“Priceless Flying Cows” on a Perfect Summer Day

“This summer I am doing research with a Rutgers professor on bee behavior and in the process, I got the chance to get up and close with bees every day. I thought this experience was fascinating and wanted to share it!” -Justin Yu, EBHS Junior


Justin Yu

A honey bee aka a “priceless flying cow” hovers in mid-flight

"Slo-Mo Bees" by Justin Yu

Justin Yu, EBHS Senior & Honey Bee Summer Research Assistant

With the sun tickling the treetops, I rumble my Honda over the cattle guard and begin my exhilarating off-road safari at a breakneck speed of 5 miles an hour over some farm plow. Windows down and jamming to my playlist is how I roll. 

That is until I reach a collection of perfectly stacked boxes, colored with the light, bubbly colors typically found in a newborn’s nursery. As the sun’s rays peek out from the neighboring Redwoods, the stacks of boxes are showered in a majestic aurora, accentuating the treasures hidden inside: honey bees.

I put on my favorite bucket hat and slowly walk forward, step by step, collecting residual morning dew on my shoes.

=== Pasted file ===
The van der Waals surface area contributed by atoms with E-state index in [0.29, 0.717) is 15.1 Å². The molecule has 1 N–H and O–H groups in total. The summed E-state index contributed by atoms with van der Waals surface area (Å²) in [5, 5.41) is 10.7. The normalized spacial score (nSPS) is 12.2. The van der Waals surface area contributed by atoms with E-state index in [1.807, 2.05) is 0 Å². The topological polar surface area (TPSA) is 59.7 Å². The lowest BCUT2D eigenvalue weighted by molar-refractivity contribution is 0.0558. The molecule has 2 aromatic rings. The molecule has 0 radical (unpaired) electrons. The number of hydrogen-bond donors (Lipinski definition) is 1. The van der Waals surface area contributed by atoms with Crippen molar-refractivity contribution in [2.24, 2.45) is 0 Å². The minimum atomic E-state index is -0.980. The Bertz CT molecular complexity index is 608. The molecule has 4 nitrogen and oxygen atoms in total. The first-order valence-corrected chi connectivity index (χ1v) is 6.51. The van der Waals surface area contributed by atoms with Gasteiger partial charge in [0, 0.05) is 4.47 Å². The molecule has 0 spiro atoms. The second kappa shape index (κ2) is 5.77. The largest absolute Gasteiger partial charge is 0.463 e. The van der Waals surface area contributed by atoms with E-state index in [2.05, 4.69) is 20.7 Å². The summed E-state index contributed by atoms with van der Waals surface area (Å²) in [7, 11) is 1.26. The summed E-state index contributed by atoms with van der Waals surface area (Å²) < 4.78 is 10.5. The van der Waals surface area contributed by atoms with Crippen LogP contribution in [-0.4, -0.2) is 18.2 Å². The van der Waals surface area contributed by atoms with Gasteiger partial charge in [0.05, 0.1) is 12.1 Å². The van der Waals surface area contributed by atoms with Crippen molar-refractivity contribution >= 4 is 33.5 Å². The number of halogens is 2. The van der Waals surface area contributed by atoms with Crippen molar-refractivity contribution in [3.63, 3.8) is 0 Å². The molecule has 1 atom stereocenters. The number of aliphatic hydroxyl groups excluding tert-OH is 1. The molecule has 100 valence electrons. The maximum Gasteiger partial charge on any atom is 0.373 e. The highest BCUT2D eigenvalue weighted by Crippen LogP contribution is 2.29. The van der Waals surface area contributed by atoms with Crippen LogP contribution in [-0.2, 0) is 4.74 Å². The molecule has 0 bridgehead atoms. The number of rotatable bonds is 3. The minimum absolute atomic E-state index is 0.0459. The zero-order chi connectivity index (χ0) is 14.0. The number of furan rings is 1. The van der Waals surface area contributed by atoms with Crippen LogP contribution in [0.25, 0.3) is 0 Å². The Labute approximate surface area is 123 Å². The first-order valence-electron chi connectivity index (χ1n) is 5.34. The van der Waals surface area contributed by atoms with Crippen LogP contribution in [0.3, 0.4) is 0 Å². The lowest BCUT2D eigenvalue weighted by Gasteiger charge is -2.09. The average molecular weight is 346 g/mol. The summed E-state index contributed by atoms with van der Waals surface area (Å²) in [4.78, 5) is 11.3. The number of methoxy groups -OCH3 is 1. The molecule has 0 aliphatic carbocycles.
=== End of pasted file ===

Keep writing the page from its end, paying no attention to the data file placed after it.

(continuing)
First, I check on the feeders – each filled with one part sucrose to one part water with two teaspoons of pheromones. Still half full. Then, I clean the front of the hives of dead bees (aka the reject pile) – apparently worker bees drag all their fallen comrades outside of the hive entrance.

Before I know it, the fireball of the sky is directly above me, making my neck and forehead a stream of sweat. All of the morning serenity has seemingly vaporized in the blistering heat. 

Yet, I would still call it the ‘perfect summer day’.

Bees are responsible for pollinating a large percentage of the crops globally; apples, broccoli,  and avocados for example. Without bees, many of these foods would drastically decrease in supply or even cease to exist altogether.

As I work every day, I don’t think of the bees as swarms of venomous insects – instead I see myself surrounded by priceless flying cows (You can see them in the picture and video I took above!). In the end, no matter how hot the day is, it’s always fun tending to the creatures that may be helping grow the food on your dinner plate tonight!